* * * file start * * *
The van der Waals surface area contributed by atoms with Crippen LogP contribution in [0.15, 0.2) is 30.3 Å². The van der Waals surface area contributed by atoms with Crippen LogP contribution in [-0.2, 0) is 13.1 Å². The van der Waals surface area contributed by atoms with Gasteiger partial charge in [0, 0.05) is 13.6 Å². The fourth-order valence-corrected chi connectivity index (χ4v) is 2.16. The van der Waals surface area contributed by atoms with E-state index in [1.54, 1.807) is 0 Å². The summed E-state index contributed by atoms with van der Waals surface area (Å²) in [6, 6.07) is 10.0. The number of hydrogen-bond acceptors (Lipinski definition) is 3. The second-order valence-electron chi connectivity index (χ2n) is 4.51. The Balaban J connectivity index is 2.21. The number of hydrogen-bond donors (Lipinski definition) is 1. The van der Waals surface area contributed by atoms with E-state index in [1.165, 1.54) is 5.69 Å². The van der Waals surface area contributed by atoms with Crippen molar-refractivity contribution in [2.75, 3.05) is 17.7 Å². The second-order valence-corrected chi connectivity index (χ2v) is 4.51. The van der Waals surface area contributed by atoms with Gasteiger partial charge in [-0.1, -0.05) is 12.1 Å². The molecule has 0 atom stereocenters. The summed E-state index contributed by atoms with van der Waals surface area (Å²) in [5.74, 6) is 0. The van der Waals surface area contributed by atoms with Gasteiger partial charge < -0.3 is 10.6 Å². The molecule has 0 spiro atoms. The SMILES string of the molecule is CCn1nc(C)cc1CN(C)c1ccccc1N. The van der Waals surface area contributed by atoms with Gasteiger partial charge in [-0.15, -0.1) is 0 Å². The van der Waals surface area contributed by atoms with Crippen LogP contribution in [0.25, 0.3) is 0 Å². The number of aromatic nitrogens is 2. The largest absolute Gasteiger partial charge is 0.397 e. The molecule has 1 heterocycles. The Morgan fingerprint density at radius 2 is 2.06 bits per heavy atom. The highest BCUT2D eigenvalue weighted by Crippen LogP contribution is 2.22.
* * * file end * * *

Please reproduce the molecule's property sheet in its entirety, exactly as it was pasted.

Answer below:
The van der Waals surface area contributed by atoms with Crippen LogP contribution in [0.15, 0.2) is 30.3 Å². The van der Waals surface area contributed by atoms with Crippen LogP contribution in [-0.2, 0) is 13.1 Å². The van der Waals surface area contributed by atoms with Gasteiger partial charge in [0, 0.05) is 13.6 Å². The fourth-order valence-corrected chi connectivity index (χ4v) is 2.16. The van der Waals surface area contributed by atoms with E-state index in [1.54, 1.807) is 0 Å². The summed E-state index contributed by atoms with van der Waals surface area (Å²) in [6, 6.07) is 10.0. The number of hydrogen-bond acceptors (Lipinski definition) is 3. The second-order valence-electron chi connectivity index (χ2n) is 4.51. The Balaban J connectivity index is 2.21. The number of hydrogen-bond donors (Lipinski definition) is 1. The van der Waals surface area contributed by atoms with E-state index in [1.165, 1.54) is 5.69 Å². The van der Waals surface area contributed by atoms with Crippen molar-refractivity contribution in [2.75, 3.05) is 17.7 Å². The second-order valence-corrected chi connectivity index (χ2v) is 4.51. The van der Waals surface area contributed by atoms with Gasteiger partial charge in [-0.1, -0.05) is 12.1 Å². The molecule has 0 atom stereocenters. The summed E-state index contributed by atoms with van der Waals surface area (Å²) in [5.74, 6) is 0. The van der Waals surface area contributed by atoms with Gasteiger partial charge < -0.3 is 10.6 Å². The molecule has 0 spiro atoms. The SMILES string of the molecule is CCn1nc(C)cc1CN(C)c1ccccc1N. The van der Waals surface area contributed by atoms with Gasteiger partial charge in [-0.15, -0.1) is 0 Å². The van der Waals surface area contributed by atoms with Crippen LogP contribution in [0.25, 0.3) is 0 Å². The number of aromatic nitrogens is 2. The largest absolute Gasteiger partial charge is 0.397 e. The molecule has 1 heterocycles. The Morgan fingerprint density at radius 2 is 2.06 bits per heavy atom. The highest BCUT2D eigenvalue weighted by Crippen LogP contribution is 2.22.